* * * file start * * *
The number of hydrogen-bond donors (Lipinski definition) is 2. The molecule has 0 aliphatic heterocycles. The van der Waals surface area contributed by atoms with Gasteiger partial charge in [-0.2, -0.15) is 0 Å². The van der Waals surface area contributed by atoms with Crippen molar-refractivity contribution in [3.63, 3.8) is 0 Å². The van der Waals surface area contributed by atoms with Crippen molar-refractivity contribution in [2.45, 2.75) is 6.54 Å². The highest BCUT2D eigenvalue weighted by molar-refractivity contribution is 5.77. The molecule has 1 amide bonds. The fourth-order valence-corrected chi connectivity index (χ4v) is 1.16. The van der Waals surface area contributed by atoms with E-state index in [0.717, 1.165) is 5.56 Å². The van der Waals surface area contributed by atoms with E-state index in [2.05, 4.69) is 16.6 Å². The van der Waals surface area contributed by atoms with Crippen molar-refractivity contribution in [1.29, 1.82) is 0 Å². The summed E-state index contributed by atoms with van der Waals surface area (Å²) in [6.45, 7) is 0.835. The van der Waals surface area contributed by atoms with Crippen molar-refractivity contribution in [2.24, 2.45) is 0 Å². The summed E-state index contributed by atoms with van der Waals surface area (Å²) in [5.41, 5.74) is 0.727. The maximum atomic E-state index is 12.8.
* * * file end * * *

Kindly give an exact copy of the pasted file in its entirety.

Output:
The number of hydrogen-bond donors (Lipinski definition) is 2. The molecule has 0 aliphatic heterocycles. The van der Waals surface area contributed by atoms with Gasteiger partial charge in [-0.2, -0.15) is 0 Å². The van der Waals surface area contributed by atoms with Crippen molar-refractivity contribution in [3.63, 3.8) is 0 Å². The van der Waals surface area contributed by atoms with Crippen molar-refractivity contribution in [2.45, 2.75) is 6.54 Å². The highest BCUT2D eigenvalue weighted by molar-refractivity contribution is 5.77. The molecule has 1 amide bonds. The fourth-order valence-corrected chi connectivity index (χ4v) is 1.16. The van der Waals surface area contributed by atoms with E-state index in [0.717, 1.165) is 5.56 Å². The van der Waals surface area contributed by atoms with E-state index in [2.05, 4.69) is 16.6 Å². The van der Waals surface area contributed by atoms with Crippen molar-refractivity contribution in [1.29, 1.82) is 0 Å². The summed E-state index contributed by atoms with van der Waals surface area (Å²) in [6.45, 7) is 0.835. The van der Waals surface area contributed by atoms with Crippen molar-refractivity contribution in [2.24, 2.45) is 0 Å². The summed E-state index contributed by atoms with van der Waals surface area (Å²) in [5.41, 5.74) is 0.727. The maximum atomic E-state index is 12.8.